Fluorescent lamps require a ballast to stabilize the lamp and to provide the initial striking voltage required to start the arc discharge.

Ballasts for Fluorescent Lamps

Discharge lamps are inductive loads and need high voltage initially to discharge the lamp. They also have negative resistance, meaning they are unable to regulate the amount of current that passes through them once the discharge starts. Small light sources can use passive components, such as a series resistor that limits the flow of current across its terminals. For high-powered lights, however, a resistor would waste a large amount of electricity, so a more complex regulator is required. These tasks are completed with the help of the ballast.

Electro Magnetic Ballast

Electromagnetic ballasts (EM ballast) work on the principle of electromagnetic induction to provide the starting and operating voltages of a gas discharge light. Inside each is a coil of wire and an electromagnetic field that together transform voltage. Some also include an igniter for high-power applications. Typically EM ballast works in a switch-start circuit in which the inductor is referred to as the ballast (choke) and switch works as the starter.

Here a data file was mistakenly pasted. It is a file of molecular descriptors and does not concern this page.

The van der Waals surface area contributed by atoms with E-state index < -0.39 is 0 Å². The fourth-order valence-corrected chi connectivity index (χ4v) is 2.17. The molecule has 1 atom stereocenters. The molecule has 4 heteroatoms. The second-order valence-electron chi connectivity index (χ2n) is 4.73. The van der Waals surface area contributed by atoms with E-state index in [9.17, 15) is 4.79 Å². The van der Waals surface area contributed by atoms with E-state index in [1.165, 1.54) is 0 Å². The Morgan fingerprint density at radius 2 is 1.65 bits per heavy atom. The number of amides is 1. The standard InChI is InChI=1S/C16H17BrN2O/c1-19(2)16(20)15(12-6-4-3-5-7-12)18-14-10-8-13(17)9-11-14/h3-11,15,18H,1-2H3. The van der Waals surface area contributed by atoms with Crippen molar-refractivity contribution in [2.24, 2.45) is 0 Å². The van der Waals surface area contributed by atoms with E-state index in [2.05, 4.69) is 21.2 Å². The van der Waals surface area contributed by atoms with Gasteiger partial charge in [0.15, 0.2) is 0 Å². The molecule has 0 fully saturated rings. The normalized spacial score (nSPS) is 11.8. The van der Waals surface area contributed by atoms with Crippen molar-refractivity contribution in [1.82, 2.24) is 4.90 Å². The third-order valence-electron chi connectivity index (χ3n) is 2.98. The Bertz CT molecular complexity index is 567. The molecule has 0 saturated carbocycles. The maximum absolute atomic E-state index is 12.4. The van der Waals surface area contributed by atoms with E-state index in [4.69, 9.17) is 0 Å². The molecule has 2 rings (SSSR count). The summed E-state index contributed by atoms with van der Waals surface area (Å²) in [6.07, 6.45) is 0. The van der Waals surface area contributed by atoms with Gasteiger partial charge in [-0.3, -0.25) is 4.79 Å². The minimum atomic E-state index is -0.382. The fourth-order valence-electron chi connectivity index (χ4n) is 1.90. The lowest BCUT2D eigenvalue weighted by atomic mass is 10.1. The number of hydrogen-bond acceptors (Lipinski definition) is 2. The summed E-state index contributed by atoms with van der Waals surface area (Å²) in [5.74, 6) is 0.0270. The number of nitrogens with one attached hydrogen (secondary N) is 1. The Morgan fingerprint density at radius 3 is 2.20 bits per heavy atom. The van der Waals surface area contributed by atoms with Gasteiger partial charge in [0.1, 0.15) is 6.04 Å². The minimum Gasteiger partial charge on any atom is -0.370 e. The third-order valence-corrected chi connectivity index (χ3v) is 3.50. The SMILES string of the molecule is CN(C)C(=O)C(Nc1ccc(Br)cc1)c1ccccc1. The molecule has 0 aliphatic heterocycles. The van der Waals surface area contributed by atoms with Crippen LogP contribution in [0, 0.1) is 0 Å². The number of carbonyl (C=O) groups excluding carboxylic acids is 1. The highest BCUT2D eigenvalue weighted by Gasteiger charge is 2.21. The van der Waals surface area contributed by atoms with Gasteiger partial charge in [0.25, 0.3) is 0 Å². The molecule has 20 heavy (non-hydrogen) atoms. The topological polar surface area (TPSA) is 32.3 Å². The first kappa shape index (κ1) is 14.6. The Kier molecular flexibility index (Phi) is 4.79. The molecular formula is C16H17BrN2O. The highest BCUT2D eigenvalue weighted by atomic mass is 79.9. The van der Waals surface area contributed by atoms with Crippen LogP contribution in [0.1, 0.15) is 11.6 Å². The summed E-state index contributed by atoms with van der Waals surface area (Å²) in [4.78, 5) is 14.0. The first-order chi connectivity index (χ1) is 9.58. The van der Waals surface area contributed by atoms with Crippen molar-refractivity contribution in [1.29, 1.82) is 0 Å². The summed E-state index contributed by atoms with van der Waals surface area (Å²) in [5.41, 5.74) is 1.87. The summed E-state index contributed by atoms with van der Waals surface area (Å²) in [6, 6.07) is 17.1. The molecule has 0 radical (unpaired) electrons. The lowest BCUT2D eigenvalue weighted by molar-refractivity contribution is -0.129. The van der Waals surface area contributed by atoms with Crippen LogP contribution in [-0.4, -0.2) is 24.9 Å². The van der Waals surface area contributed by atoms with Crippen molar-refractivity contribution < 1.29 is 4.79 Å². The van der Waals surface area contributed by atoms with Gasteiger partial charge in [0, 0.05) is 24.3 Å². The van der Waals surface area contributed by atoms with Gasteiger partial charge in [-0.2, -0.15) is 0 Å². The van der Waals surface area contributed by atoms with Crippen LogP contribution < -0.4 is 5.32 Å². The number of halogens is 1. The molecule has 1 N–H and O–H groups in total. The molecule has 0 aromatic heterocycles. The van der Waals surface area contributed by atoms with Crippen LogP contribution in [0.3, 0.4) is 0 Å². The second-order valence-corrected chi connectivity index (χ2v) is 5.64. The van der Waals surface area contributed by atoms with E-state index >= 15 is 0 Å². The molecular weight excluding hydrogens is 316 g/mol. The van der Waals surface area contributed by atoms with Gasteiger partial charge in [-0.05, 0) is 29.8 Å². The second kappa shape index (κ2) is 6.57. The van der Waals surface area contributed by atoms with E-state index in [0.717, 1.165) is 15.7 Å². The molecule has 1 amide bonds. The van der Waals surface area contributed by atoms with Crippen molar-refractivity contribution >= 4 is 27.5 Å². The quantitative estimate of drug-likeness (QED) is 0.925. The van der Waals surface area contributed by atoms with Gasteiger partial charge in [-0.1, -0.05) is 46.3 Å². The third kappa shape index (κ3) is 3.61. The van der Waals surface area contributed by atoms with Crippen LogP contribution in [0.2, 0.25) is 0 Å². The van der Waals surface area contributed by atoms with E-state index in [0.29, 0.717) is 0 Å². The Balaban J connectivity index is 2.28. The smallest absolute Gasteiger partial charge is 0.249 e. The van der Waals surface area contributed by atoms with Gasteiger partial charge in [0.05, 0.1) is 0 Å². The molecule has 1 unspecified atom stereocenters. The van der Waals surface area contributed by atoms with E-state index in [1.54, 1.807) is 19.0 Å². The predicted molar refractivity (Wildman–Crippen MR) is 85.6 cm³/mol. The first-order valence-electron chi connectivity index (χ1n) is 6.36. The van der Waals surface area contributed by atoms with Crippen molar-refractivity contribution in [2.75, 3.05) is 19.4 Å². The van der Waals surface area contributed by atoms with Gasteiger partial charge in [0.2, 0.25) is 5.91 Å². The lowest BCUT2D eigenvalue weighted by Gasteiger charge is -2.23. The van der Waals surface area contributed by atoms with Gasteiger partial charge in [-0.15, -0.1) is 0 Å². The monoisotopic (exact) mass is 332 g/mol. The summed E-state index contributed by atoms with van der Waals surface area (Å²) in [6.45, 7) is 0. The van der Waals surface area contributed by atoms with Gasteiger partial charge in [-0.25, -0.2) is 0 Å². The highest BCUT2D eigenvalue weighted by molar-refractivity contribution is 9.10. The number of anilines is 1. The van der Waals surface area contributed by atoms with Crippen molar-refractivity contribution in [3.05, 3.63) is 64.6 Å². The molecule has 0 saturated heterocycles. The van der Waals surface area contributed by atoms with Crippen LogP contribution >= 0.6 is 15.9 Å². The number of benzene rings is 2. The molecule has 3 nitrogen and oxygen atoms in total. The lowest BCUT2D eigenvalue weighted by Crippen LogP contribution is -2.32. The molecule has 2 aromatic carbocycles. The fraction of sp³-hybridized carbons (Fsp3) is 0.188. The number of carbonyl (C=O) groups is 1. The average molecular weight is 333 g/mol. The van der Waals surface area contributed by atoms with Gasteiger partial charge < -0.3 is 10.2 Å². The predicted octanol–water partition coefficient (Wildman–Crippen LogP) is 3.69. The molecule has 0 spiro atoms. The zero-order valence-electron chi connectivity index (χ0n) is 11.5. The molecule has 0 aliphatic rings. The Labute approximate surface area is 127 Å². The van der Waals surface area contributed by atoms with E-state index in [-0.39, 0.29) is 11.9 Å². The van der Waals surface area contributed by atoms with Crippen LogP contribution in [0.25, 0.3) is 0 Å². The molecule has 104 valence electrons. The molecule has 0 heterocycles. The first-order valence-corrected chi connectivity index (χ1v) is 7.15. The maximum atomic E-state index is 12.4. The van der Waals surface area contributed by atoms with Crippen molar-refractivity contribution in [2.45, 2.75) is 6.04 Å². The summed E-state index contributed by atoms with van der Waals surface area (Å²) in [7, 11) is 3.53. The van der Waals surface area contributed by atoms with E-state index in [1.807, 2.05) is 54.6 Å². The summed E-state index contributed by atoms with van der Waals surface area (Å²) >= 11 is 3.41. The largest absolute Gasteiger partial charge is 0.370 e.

EM Ballast Operation 

EM ballast opteration

  1. Starter switch contacts are closed on application of the supply voltage.
  2. Inductor current preheats the lamp cathodes by resistance heating.
  3. Contacts open a few tenths of seconds later and lamp voltage rises sharply, the process repeats until the lamp strikes.
  4. Inductor reactance regulates the lamp current.
Electronic Ballasts
Electronic ballast uses solid state circuitry to transform voltage, but unlike EM ballasts, can also alter the..more >>
Comparison of Magnetic and Electronic Ballasts
The below comparison is for a 40W T8 Linear Fluorescent Lamp operating on a Electromagnetic ballast and an Electronic..more >>